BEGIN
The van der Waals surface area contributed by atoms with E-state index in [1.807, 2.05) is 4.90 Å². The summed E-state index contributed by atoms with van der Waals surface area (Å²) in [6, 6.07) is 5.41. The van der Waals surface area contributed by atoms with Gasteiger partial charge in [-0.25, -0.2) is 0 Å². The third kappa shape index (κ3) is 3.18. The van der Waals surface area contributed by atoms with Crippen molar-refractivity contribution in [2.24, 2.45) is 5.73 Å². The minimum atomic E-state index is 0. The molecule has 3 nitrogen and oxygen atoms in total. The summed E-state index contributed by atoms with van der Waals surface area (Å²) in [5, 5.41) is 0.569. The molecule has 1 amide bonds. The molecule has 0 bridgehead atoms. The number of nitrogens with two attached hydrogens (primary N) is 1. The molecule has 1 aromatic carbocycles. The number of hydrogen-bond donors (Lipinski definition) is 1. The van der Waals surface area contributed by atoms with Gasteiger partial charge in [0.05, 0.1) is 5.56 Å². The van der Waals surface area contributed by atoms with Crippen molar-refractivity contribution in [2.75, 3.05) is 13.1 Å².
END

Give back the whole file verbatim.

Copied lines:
The van der Waals surface area contributed by atoms with E-state index in [1.807, 2.05) is 4.90 Å². The summed E-state index contributed by atoms with van der Waals surface area (Å²) in [6, 6.07) is 5.41. The van der Waals surface area contributed by atoms with Gasteiger partial charge in [-0.25, -0.2) is 0 Å². The third kappa shape index (κ3) is 3.18. The van der Waals surface area contributed by atoms with Crippen molar-refractivity contribution in [2.24, 2.45) is 5.73 Å². The minimum atomic E-state index is 0. The molecule has 3 nitrogen and oxygen atoms in total. The summed E-state index contributed by atoms with van der Waals surface area (Å²) in [5, 5.41) is 0.569. The molecule has 1 amide bonds. The molecule has 0 bridgehead atoms. The number of nitrogens with two attached hydrogens (primary N) is 1. The molecule has 1 aromatic carbocycles. The number of hydrogen-bond donors (Lipinski definition) is 1. The van der Waals surface area contributed by atoms with Gasteiger partial charge in [0.05, 0.1) is 5.56 Å². The van der Waals surface area contributed by atoms with Crippen molar-refractivity contribution in [2.75, 3.05) is 13.1 Å².